“Could you use them to find everyone’s families?” Juniper queried, keeping her eyes on the computers instead of Laurel.
Laurel pursed her lips. She knew this question was coming and she was worried about the reaction to the answer. “I can, Juniper. And I have. But there are more problems with reuniting you kids with your families than just finding them.”
“Like what?” The question was loaded and accusatory.
“For example… none of the kids’ parents have filed a missing person’s report.”
“What does that matter?” Juniper sat up in her seat. “Just because their parents don’t want them—“
“That isn’t it, Juniper.” Laurel said, holding up a hand to silence the girl. Taking a calming breath, she tried to make her face as reassuring as possible, despite the news she was delivering making her want to cry. “There haven’t been any missing person’s reports because none of the families know they’re missing.”
Juniper’s confused expression spurred Laurel on.
“The Academy has been fabricating communications – letters, emails, sometimes even phone calls from those missing. They always make up some excuse and stonewall any family that try to visit. I don’t even know how they’re doing it because if they’re doing this for every person they’ve put in stasis for at least the last ten years, they’re sending hundreds of communications each day; personalized for each family.”
“That’s insane.” Juniper shook her head. “We’re not the only ones? I mean the eight or nine Alexis and Ian were talking about?”
Laurel swallowed to get rid of her rising bile. She’d had this conversation with the others before and it didn’t hurt her any less to explain it again. “Juniper, there are hundreds – maybe thousands stashed away all over the country. We’re doing our best to find them… but the Academy has a longer reach and deeper pockets than even my hacking can keep up with.”
The brunette was in tears now, shaking almost uncontrollably. Laurel steeled herself against the next, inevitable question. “W-why?” Juniper forced out.
“We’re not sure.” Laurel wheeled her chair over so she could hug the shaking youngster. “But it was bad. They’re working for a group called Project Tome – studying psionics and performing horrible procedures on them.”
“B-bio-mapping.” The word started as a stutter and ended as an angry hiss.
“How did you know that word?” Laurel asked, stroking the crying girl’s hair.
“That cage. The stasis thing. There was a chart on it, like one you’d see in a hospital? I couldn’t read most of it, but part of it said ‘bio-mapping complete’.”
“Oh my god…” Laurel murmured, hugging the girl even tighter. “I’m so sorry, Juniper. I wish we could have stopped it but—“
“I don’t remember anything.” Juniper said quietly. “Don’t be sorry. You’re doing everything you can for me.” She hugged the older woman tightly before releasing her. “I can tell that now.” She wiped her eyes with her sleeve.
“You bounced back a whole lot faster than I would have.” Laurel said, sitting back in her chair.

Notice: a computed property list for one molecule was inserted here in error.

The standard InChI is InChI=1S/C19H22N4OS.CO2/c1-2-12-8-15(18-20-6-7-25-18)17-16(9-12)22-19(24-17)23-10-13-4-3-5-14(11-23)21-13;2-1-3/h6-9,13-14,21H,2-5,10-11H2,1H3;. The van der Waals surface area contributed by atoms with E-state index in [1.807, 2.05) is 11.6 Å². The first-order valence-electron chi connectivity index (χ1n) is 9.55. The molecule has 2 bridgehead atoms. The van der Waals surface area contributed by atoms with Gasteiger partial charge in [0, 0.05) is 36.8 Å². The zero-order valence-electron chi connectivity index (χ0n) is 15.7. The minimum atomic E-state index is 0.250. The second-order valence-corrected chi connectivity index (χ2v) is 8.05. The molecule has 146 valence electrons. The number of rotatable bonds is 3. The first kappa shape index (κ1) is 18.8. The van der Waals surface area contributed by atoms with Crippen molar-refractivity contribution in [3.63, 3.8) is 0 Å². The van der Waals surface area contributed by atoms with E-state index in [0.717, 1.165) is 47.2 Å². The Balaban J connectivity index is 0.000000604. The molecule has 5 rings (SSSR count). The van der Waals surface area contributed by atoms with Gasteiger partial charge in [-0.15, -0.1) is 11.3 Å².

“Not yet.” Juniper said. “But I’m just really glad I’m here now.” Her hands found the bundle. A welcome distraction from what she had just learned. “So what is this?”
Laurel wiped away her own tears, which she had just realized had formed. ”I call it a care package. Cell phone, hacked ID cards, and a new bank account to draw funds from. At the very least, we can make you comfortable while we figure out how to get you back with your family where you belong.” Realizing she was drifting back to an emotional minefield, Laurel forced a smile. “There’s also a disk in there that’ll set your computer up on the house LAN – You play Death Gate?”
Taking Laurel’s cue, she smiled back. “Level fifty-four Spawn-hunter on the Orion server.”
“Warrick and Cyn are going to love having you around.” Laurel smiled broadly. “So will Melissa, since you’ll buy her some peace and quiet.”
“So, how long before the new girl replaces me as your pet project?” Melissa frowned into the mirror as Cyn stood behind her, attacking her hair with a styling bar.
“Oh, don’t worry, Melissa, I’ve got time enough for two pet projects.” Cyn cooed, curling a strand of Melissa’s hair with the electrostatic bar. “Besides, she actually talks and stuff, so she won’t take nearly as much work as you.” She teased.
“Oh joy.” Melissa rolled her eyes. “So, what do you think of her?”
“Eh, she’s okay.” Cyn shrugged. “But how much can you learn about someone in a two minute conversation?” She gave Melissa’s hair a few more passes with the bar. “You know, except her thing with Warrick.”
“What?” Melissa asked.
“You heard her. ‘Oh, it’s sooo nice to see a familiar face.’” She mocked. “Seriously, I think she had a crush on him back when they were at the Academy.”
“You do realize that she didn’t say that even remotely like the way you just did, right?” Melissa asked, flinching away as Cyn’s strokes with the bar became more erratic.
“I can tell it in her voice.” Cyn said. “She’s going to be all over him inside a week.”
“Why do you even care?” Melissa said, finally moving away from Cyn. “Didn’t you say that he wasn’t even your idea of a ‘guy’?”
Cyn put the bar down rather harder than she strictly intended. “I’m just worried about my friend is all. I mean this new chick is going to be all over him and he’s dumb and weak and she’ll have him wrapped around her little finger in no time. Then who’s going to play Death Gate with me and Laurel, or help me and Kay formulate obnoxiously long, yet entirely possible coffee orders at the Dungeon?”
Melissa shook her head and smoothed down her now electrically fried hair down. “He’s not going to ignore you if he gets a girlfriend, Cyn.” She said sympathetically. When Cyn didn’t return that with a smart-alecky quip, she sighed. “Fine. So what do you propose we do to keep Cupid from hitting the unsuspecting Mr. Kaine?”
“I’m not sure.” Cyn said. “But I’m certain something will come to me while we’re showing the new girl around the city.”